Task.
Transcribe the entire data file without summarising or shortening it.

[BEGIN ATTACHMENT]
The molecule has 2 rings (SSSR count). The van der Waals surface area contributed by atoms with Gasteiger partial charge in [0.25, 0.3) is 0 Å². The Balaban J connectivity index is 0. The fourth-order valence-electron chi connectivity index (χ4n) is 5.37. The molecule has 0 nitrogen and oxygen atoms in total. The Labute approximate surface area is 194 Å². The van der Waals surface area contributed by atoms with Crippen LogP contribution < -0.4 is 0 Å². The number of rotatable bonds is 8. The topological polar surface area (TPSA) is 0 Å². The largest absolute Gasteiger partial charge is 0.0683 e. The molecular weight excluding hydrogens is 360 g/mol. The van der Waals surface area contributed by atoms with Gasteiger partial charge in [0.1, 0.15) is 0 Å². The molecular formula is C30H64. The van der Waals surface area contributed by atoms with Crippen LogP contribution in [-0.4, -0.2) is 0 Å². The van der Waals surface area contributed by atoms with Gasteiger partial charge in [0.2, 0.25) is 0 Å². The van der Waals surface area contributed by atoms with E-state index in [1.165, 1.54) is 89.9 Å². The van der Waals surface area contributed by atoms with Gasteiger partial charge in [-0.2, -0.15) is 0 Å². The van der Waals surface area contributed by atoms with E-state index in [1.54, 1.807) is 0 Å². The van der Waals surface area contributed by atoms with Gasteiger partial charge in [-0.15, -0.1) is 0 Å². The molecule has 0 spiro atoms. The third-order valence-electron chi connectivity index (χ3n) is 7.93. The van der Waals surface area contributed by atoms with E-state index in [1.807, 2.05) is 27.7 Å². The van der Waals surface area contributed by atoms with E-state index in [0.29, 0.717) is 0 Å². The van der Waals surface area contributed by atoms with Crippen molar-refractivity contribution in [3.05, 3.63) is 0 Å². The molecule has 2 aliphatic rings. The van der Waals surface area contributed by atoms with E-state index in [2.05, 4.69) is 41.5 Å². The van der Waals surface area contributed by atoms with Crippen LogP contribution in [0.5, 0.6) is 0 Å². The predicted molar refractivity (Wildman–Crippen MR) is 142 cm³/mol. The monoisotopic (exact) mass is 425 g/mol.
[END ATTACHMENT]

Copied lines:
The molecule has 2 rings (SSSR count). The van der Waals surface area contributed by atoms with Gasteiger partial charge in [0.25, 0.3) is 0 Å². The Balaban J connectivity index is 0. The fourth-order valence-electron chi connectivity index (χ4n) is 5.37. The molecule has 0 nitrogen and oxygen atoms in total. The Labute approximate surface area is 194 Å². The van der Waals surface area contributed by atoms with Crippen LogP contribution < -0.4 is 0 Å². The number of rotatable bonds is 8. The topological polar surface area (TPSA) is 0 Å². The largest absolute Gasteiger partial charge is 0.0683 e. The molecular weight excluding hydrogens is 360 g/mol. The van der Waals surface area contributed by atoms with Gasteiger partial charge in [0.1, 0.15) is 0 Å². The molecular formula is C30H64. The van der Waals surface area contributed by atoms with Crippen LogP contribution in [-0.4, -0.2) is 0 Å². The van der Waals surface area contributed by atoms with Gasteiger partial charge in [0.2, 0.25) is 0 Å². The van der Waals surface area contributed by atoms with E-state index in [1.165, 1.54) is 89.9 Å². The van der Waals surface area contributed by atoms with Gasteiger partial charge in [-0.2, -0.15) is 0 Å². The van der Waals surface area contributed by atoms with E-state index in [1.54, 1.807) is 0 Å². The van der Waals surface area contributed by atoms with Gasteiger partial charge in [-0.15, -0.1) is 0 Å². The molecule has 0 spiro atoms. The third-order valence-electron chi connectivity index (χ3n) is 7.93. The van der Waals surface area contributed by atoms with E-state index in [1.807, 2.05) is 27.7 Å². The van der Waals surface area contributed by atoms with E-state index in [0.29, 0.717) is 0 Å². The van der Waals surface area contributed by atoms with Crippen molar-refractivity contribution in [3.05, 3.63) is 0 Å². The molecule has 2 aliphatic rings. The van der Waals surface area contributed by atoms with E-state index in [2.05, 4.69) is 41.5 Å². The van der Waals surface area contributed by atoms with Crippen LogP contribution in [0.5, 0.6) is 0 Å². The predicted molar refractivity (Wildman–Crippen MR) is 142 cm³/mol. The monoisotopic (exact) mass is 425 g/mol.